Healthcare workers around the world are overburdened, exhausted and anxious. But some of them take the time to sit back and reflect on what is happening. One such person, a leading expert at the COVID-19 reference hospital in Cyprus, talks about the feelings during the pandemic and the meaning of virtue in the face of a crisis.
Watching the dramatic expansion of the epidemic in China, although in the beginning it was considered a local problem, far away from our country, was frightening. We were devastated to see so many people losing their lives from this deadly new virus there and later in Europe. When the World Health Organization (WHO) upgraded the infection threat level to a pandemic, it was clearly a matter of time for the invisible enemy to reach our island.
Initially there was fear for the health of our families, loved ones and compatriots, but we, as health professionals, knew that we had to take action to prevent the spread of the infection and prepare our health system to deal with a possible high number of people falling ill. Fortunately, the Ministry of Health foresaw the risks to our citizens and started emergency preparations early on.
As part of the strategic plan, the Famagusta General Hospital (FGH) was designated as the COVID-19 reference centre. When we learnt that we were put on the frontline of the battle against COVID-19, the unexpected pandemic, the invisible enemy, it goes without saying that our concerns skyrocketed. That was an unprecedented crisis that required a rapid response by means of reorganising the hospital services, resources and staff. Understandably, at first the healthcare workers were scared, apprehensive and fearful for their own and their families’ health.
We resorted to self-criticism and self-knowledge to identify, as realistically as possible, but with our human limitations in mind, our capabilities to fulfil this sacred mission. We chose humility. We overcame the panic of responsibility as well as the arrogance and selfishness of those who have been chosen to be on the frontline in the war against the coronavirus. On the path towards the unknown, which always raises anxiety, distress, the fear of infection, the fear for our loved ones, the feeling of insecurity, all our scientific and humanitarian potential had to be mobilised to support and live up to the expectations of our patients who saw us as their one and only lifeline.
The main reason for the fear was the lack of knowledge of this newly-recognised infection. There were various aspects we had to learn about and get trained in very quickly. The first aspect was how to protect the healthcare workers, our patients and the society from this infection. But the most important was how to treat and care for patients with this disease. This required continuous training, studying of the latest medical literature, and communicating with colleagues from affected countries and learning from their experience. Equipped with the appropriate safety measures and knowledge, the fear of the infection was allayed. In no time, it was replaced by enthusiasm and willingness of the staff to get involved in the care of the people who unfortunately were stricken by the virus.
On Worst and Best
The loss of any patient under your care is always a very sad event, but in this particular case it was even worse because these patients could not have their loved ones around them in their final moments.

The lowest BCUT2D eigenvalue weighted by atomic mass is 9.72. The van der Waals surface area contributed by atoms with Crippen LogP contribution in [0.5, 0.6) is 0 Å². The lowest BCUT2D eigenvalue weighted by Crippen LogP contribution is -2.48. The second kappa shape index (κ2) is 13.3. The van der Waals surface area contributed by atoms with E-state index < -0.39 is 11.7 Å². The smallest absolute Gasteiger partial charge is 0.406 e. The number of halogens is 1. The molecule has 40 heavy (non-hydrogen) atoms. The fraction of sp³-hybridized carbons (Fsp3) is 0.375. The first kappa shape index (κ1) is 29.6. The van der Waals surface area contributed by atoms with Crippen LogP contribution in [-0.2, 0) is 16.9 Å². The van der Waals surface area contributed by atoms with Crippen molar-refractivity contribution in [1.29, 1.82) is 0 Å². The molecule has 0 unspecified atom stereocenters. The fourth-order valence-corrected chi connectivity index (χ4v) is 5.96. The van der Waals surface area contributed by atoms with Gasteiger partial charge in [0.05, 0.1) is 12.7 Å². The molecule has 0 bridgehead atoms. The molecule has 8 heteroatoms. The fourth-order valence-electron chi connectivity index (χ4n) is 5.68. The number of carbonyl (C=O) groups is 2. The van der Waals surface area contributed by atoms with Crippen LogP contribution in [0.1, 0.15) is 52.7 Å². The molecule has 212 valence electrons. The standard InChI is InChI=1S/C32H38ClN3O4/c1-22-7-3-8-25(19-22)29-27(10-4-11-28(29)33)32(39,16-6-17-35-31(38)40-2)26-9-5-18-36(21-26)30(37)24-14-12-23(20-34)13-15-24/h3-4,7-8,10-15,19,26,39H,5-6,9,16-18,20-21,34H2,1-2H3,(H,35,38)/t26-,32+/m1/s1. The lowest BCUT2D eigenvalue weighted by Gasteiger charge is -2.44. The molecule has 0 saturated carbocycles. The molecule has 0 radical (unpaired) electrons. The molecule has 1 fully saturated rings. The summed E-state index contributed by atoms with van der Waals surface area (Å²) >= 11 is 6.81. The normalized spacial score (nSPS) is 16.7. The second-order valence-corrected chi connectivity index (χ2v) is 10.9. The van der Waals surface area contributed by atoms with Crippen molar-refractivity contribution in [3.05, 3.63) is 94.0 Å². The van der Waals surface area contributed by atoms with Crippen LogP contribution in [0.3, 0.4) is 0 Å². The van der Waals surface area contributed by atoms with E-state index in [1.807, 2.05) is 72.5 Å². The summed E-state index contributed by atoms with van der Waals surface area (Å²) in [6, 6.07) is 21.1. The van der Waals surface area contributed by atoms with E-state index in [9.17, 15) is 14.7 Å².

As they were in our care for quite some time, we developed a close bond with them, and the pain of their loss was similar to that of a family member.
Our patients’ desire to recover became the beacon for our actions. With it in mind, we upgraded our planning and organisational skills through unprecedented unity and teamwork of all the bodies of the FGH. There was great solidarity of the state, society and ordinary citizens. We offered our patients treatment but also filled them with optimism and provided them psychological and emotional support. For the patients, the medical and paramedical staff of our hospital substituted for the warmth of the family.
Fortunately, the majority of our patients recovered and were discharged from the hospital. For the healthcare workers caring for them, every discharge was a personal achievement and a cause for celebrations. Our staff showed impressive humility, compassion, devotion and extraordinary unity while caring for these patients.
On Being Prepared
We have reflected on the way we dealt with the first wave of the pandemic and drawn our conclusions. In the event of a second wave, our previous experience makes us better prepared to care for our patients. We already have all the required resources in place and the know- ledge of treating these patients. Moreover, a significant amount of research is taking place all over the world, and we continue to keep ourselves up to date with the latest developments in the search of treatment and vaccination.
Equipped with the power of knowledge, training, protection, collaboration, appropriate resources, and compassion for the fellow human beings, we can save the lives of our patients.
We hope that the pandemic will be overcome. No matter what, the humanitarian ideals emerged victorious. Where there is dignity (or, more broadly, what in Greek we call philotimo) as well as determination, love, solidarity and humanity, battles against diseases are always won. This is the message sent by our reference hospital. Every recovery, every discharge filled us with happiness, joy and excitement. The pandemic caused so much suffering. Still, it has also highlighted the virtues of our nation. Our mutual support and solidarity is the culmination of virtue. Solidarity, love and humility not only heal but must also become the ultimate goal for our culture.